Last year, 74,000 baby girls died in India

Diarrhoea, pneumonia, malnutrition common causes

Last year, 74,000 baby girls died in India

Last year 74,000 baby girls in India did not live to see the world beyond five years of birth, notwithstanding the country’s rising wealth and education standards.

Even though improvements were made in the last few decades, the world’s largest number of under-5 deaths (1.5 million in 2012) occur in India.

Out of these deaths, female mortality is more by 25 per cent in 303 districts spread over the country, resulting in 74,000 excess deaths of girls, says a study in the September 19 issue of the Lancet. This data were collected by governemnt agencies between 2001 and 2012. “The excess death of girls is driven by pneumonia and diarrhoea,” said lead author Prabhat Jha from the University of Toronto.

“The primary reason for more deaths among girls is poor care in the family because of which girls suffer from malnutrition. Due to parental illiteracy, decisions are often made in favour of male children,” Shally Awasthi, professor of paediatrics at King George Medical University, Lucknow, and one of the co-authors of the paper, told Deccan Herald.

Previous studies have shown a clear gender bias against care seeking for female children. in India. “If a child falls sick, there is a discrimination in the treatment as well as feeding practices,” said Faujdar Ram, one of the co-authors and director of International Institute of Population Sciences, Mumbai.

Examining government data on under-five mortality from 597 districts, the study suggests India as a country could achieve its United Nation’s child mortality reduction targets only by 2020 – five years behind schedule – whereas poor states could reach the milestone only by 2023.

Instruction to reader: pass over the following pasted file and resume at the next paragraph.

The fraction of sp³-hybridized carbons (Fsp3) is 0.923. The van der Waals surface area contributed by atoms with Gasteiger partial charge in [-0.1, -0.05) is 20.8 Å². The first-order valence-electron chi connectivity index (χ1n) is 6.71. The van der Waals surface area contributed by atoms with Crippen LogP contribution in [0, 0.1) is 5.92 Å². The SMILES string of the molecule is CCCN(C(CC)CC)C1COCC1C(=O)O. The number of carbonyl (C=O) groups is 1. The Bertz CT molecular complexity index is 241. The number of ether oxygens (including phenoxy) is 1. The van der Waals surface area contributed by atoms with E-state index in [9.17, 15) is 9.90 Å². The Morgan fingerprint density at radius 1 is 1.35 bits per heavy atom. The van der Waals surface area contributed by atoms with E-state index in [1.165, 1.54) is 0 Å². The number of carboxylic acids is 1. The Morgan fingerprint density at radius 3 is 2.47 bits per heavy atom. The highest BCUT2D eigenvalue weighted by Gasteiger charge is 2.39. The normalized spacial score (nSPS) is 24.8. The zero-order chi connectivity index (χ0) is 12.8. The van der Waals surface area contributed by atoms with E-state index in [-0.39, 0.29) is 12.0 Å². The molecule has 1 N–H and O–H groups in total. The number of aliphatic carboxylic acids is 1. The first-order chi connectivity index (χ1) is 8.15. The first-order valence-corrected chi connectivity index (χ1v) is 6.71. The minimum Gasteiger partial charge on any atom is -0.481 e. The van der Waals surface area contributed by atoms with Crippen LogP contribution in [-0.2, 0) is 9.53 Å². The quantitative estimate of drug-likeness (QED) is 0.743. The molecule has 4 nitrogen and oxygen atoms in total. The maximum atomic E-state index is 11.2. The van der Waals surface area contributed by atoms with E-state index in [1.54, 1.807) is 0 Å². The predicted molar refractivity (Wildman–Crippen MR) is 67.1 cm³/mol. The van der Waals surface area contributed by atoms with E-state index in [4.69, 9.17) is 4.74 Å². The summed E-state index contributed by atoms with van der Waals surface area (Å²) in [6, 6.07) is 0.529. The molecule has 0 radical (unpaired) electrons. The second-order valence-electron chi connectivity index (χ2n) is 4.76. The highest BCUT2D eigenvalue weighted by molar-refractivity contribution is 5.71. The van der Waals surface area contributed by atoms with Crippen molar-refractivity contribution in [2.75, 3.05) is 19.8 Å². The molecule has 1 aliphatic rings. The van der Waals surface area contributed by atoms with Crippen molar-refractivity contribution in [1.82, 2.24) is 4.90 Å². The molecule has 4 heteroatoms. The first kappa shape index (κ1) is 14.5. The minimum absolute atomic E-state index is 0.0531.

As per UN Millennium Development Goal, India will have to bring down its under-five mortality to 38 per 1000 live births by 2015. This is feasible only in 222 districts.

“Diarrhoea, pneumonia and high rates of malnutrition and micronutrient deficiencies are common causes and contributing factors to post-neonatal deaths. The contribution of pneumonia is high because of persistent difficulties in access to treatment,” said M K Bhan, a former professor of paediatrics at All India Institute of Medical Sciences, Delhi.

The results highlight startling inequalities between richer and poorer states in India. Only 81 districts –majority in Uttar Pradesh, Bihar, Rajasthan, and Madhya Pradesh – account for 37 per cent of under-five deaths. “They need special attention to new born care and gender sensitivity,” said Ram.

While national average of under-five mortality is 57.3, the figure is 75 for Uttar Pradesh, 77.4 for Madhya Pradesh, 65.4 for Rajasthan and 63 for Bihar.

Assam, Bihar, Chhattisgarh, Jharkand, Madhya Pradesh, Orissa, Rajasthan, Uttarakhand, and Uttar Pradesh have around half of all people and births in India, but nearly three quarters (71 per cent) of all deaths of children under-five.

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